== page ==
Loading content, please wait..
loading..
Logo
Version 3.24
or
Publication Type J
Authors Shaygan, M., D. Mulligan and T. Baumgartl
Title The potential of three halophytes (Tecticornia pergranulata, Sclerolaena longicuspis, and Frankenia serpyllifolia) for the rehabilitation of brine-affected soils
Source Land Degradation & Development
Author Keywords Frankenia serpyllifolia rehabilitation revegetation salinity Sclerolaena longicuspis Tecticornia pergranulata saline-sodic soils salt-tolerance hydraulic conductivity clay soil germination phytoremediation stress water mechanisms plants
Abstract Brine, produced as a by-product of oil extraction, when contained in evaporation ponds can cause soil salinization in the vicinity of these ponds. Native halophytes may assist revegetation and rehabilitation of these salt-affected soils. This study was conducted to investigate the revegetation and rehabilitation potential of brine-affected land using native halophytes (Tecticornia pergranulata (J.M.Black) K.A.Sheph. & Paul G.Wilson, Sclerolaena longicuspis (F.Muell.) A.J.Scott and Frankenia serpyllifolia Lindl). Soil samples from adjacent bare and vegetated areas of brine-affected land were compared to assess the physico-chemical properties associated with the vegetation cover. The salt contents of the halophytes, plant bioaccumulation, bioconcentration, and translocation factors were measured to evaluate remediation capacity of the species. We hypothesized that the halophytes reduce the ions' concentrations and thus soil salinity and sodicity. The examined halophytes were associated with a reduction in salinity and sodicity by an average of 38.5% and 33% in the top 10cm of the soil, respectively. T.pergranulata had the highest shoot Na+ content (98g/kg dry wt), bioaccumulation (14.21), and translocation (23.09) factors for Na+ that indicated the higher remediation potential of this species. Despite the high remediation potential of the examined species, halophytes are not able to reduce the salt content of the landscape to create conditions for the growth of glycophytes. However, the salt-affected land can be revegetated by halophytes, and halophytes probably provide a stable vegetation cover for the landscape in ecological succession. An improvement in soil physical properties is required for revegetation success.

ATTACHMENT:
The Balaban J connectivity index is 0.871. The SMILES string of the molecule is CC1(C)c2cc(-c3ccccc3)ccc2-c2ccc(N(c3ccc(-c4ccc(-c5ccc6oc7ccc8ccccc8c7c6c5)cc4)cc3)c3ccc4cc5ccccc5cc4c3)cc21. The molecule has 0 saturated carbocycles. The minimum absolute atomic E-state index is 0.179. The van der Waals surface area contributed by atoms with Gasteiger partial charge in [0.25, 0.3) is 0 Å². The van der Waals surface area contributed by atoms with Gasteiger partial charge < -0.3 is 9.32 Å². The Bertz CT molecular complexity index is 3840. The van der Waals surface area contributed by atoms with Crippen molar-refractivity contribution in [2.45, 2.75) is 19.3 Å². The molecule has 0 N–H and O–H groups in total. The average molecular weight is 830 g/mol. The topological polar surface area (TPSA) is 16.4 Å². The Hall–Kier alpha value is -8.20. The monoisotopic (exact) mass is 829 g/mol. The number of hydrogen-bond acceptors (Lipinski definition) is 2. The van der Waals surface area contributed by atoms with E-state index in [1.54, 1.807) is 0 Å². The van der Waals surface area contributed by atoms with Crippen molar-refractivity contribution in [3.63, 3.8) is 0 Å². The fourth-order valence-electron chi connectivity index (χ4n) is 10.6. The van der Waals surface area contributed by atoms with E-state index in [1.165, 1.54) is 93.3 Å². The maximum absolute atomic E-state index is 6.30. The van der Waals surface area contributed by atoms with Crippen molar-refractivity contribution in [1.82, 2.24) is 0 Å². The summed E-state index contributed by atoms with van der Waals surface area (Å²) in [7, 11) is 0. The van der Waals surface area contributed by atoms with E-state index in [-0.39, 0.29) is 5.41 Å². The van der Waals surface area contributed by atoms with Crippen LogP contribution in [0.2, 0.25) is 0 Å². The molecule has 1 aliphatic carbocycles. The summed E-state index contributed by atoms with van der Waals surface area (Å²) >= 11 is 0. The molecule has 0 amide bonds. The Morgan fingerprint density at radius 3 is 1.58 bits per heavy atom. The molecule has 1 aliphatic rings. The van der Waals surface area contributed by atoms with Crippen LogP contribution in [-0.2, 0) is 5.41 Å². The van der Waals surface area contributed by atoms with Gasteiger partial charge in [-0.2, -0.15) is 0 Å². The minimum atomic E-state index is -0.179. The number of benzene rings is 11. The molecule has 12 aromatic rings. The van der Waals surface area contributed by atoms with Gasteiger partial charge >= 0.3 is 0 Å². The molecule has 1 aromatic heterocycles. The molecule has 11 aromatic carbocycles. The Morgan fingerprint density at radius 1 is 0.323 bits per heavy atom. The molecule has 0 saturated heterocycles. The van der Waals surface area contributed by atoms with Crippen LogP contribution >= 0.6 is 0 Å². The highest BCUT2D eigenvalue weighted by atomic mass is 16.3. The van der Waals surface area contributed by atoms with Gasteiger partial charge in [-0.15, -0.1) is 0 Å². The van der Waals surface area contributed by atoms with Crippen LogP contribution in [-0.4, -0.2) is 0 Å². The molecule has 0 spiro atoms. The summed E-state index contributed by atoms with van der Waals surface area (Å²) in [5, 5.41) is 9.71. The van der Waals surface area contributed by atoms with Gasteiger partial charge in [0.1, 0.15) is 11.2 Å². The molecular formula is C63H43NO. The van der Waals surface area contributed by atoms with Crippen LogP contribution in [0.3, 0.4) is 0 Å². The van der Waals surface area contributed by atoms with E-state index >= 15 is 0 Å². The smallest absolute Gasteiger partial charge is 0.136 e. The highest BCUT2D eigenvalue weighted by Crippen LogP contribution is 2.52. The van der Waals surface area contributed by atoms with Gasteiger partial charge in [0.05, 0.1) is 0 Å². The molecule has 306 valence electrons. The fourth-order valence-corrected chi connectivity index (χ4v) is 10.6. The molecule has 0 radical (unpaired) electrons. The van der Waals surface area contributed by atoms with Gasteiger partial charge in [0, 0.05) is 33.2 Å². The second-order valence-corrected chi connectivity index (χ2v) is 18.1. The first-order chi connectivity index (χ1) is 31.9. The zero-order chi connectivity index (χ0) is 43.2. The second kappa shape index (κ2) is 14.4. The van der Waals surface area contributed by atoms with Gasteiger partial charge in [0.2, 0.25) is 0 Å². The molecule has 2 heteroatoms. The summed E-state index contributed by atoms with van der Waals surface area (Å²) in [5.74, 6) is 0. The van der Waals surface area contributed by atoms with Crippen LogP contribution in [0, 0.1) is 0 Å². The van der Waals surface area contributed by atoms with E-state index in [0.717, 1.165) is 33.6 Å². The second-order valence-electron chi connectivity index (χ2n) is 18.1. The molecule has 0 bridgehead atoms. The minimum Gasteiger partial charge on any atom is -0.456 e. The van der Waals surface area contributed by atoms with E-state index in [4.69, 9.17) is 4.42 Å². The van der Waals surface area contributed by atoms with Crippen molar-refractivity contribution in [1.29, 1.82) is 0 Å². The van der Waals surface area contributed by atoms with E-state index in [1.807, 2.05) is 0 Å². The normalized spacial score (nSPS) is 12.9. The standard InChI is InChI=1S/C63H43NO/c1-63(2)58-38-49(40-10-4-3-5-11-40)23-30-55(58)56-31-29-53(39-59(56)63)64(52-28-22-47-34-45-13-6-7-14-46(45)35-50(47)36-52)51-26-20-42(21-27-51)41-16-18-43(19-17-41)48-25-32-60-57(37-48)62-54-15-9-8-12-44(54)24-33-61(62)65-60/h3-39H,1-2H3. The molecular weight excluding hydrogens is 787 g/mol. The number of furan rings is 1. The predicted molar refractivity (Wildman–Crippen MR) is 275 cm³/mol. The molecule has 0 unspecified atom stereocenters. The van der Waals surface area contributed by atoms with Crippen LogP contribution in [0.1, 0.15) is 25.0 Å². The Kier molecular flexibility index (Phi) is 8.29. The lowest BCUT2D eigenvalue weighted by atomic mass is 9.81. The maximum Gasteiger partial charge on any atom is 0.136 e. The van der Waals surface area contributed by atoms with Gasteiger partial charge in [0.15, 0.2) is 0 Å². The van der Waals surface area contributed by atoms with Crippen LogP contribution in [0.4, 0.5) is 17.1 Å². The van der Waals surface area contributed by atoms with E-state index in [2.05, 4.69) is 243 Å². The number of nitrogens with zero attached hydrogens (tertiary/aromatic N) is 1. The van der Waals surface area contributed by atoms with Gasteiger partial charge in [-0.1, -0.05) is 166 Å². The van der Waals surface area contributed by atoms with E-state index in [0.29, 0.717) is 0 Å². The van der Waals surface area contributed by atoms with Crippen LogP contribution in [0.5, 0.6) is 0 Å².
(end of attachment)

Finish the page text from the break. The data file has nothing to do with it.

Author Address [Shaygan, Mandana; Mulligan, David; Baumgartl, Thomas] Univ Queensland, Sustainable Minerals Inst, Environm Ctr, Brisbane, Qld 4072, Australia. Shaygan, M (reprint author), Univ Queensland, Sustainable Minerals Inst, Environm Ctr, Brisbane, Qld 4072, Australia. mandana.shaygan@uqconnect.edu.au
ISSN 1085-3278
ISBN 1085-3278
29-Character Source Abbreviation Land Degrad. Dev.
Publication Date Jun
Year Published 2018
Volume 29
Issue 6
Beginning Page 2002-2014
Digital Object Identifier (DOI) 10.1002/ldr.2954
Unique Article Identifier WOS:000435278900041
Plants associated with this reference

LEGAL NOTICES — This website is protected by Copyright © The University of Sussex, 2012, 2013, 2014, 2015, 2016, 2017, 2018, 2019, 2020, 2021, 2022. The eHALOPH database is protected by Database Right and Copyright © The University of Sussex and other contributors, 2006, 2012, 2013, 2014, 2015, 2016, 2017, 2018, 2019, 2020, 2021, 2022. This database is based on an earlier work by James Aronson.
THIS WEBSITE AND THIS DATABASE ARE PROVIDED ON AN "AS IS" BASIS, AND YOU USE THEM AND RELY ON THEM AT YOUR OWN RISK.

Contact email: halophytes@sussex.ac.uk
Credits – Tim Flowers, Joaquim Santos, Moritz Jahns, Brian Warburton, Peter Reed